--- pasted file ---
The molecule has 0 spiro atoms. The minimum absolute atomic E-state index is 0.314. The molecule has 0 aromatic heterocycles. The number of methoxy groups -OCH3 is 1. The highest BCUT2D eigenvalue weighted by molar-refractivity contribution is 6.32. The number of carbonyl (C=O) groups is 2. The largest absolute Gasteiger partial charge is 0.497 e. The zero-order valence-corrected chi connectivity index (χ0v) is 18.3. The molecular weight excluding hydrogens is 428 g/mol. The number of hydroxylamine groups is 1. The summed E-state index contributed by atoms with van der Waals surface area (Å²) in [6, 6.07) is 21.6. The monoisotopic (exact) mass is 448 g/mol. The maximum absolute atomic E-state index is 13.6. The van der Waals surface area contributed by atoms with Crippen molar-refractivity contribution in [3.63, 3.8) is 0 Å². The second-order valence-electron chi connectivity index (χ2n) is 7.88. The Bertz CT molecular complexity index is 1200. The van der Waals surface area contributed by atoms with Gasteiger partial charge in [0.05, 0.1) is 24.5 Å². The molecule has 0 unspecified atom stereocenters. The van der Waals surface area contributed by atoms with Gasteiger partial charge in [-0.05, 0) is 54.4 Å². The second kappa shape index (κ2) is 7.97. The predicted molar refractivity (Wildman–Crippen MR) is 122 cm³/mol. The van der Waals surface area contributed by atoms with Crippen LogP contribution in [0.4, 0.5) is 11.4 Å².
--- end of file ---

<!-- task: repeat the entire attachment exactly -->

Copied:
The molecule has 0 spiro atoms. The minimum absolute atomic E-state index is 0.314. The molecule has 0 aromatic heterocycles. The number of methoxy groups -OCH3 is 1. The highest BCUT2D eigenvalue weighted by molar-refractivity contribution is 6.32. The number of carbonyl (C=O) groups is 2. The largest absolute Gasteiger partial charge is 0.497 e. The zero-order valence-corrected chi connectivity index (χ0v) is 18.3. The molecular weight excluding hydrogens is 428 g/mol. The number of hydroxylamine groups is 1. The summed E-state index contributed by atoms with van der Waals surface area (Å²) in [6, 6.07) is 21.6. The monoisotopic (exact) mass is 448 g/mol. The maximum absolute atomic E-state index is 13.6. The van der Waals surface area contributed by atoms with Crippen molar-refractivity contribution in [3.63, 3.8) is 0 Å². The second-order valence-electron chi connectivity index (χ2n) is 7.88. The Bertz CT molecular complexity index is 1200. The van der Waals surface area contributed by atoms with Gasteiger partial charge in [0.05, 0.1) is 24.5 Å². The molecule has 0 unspecified atom stereocenters. The van der Waals surface area contributed by atoms with Gasteiger partial charge in [-0.05, 0) is 54.4 Å². The second kappa shape index (κ2) is 7.97. The predicted molar refractivity (Wildman–Crippen MR) is 122 cm³/mol. The van der Waals surface area contributed by atoms with Crippen LogP contribution in [0.4, 0.5) is 11.4 Å².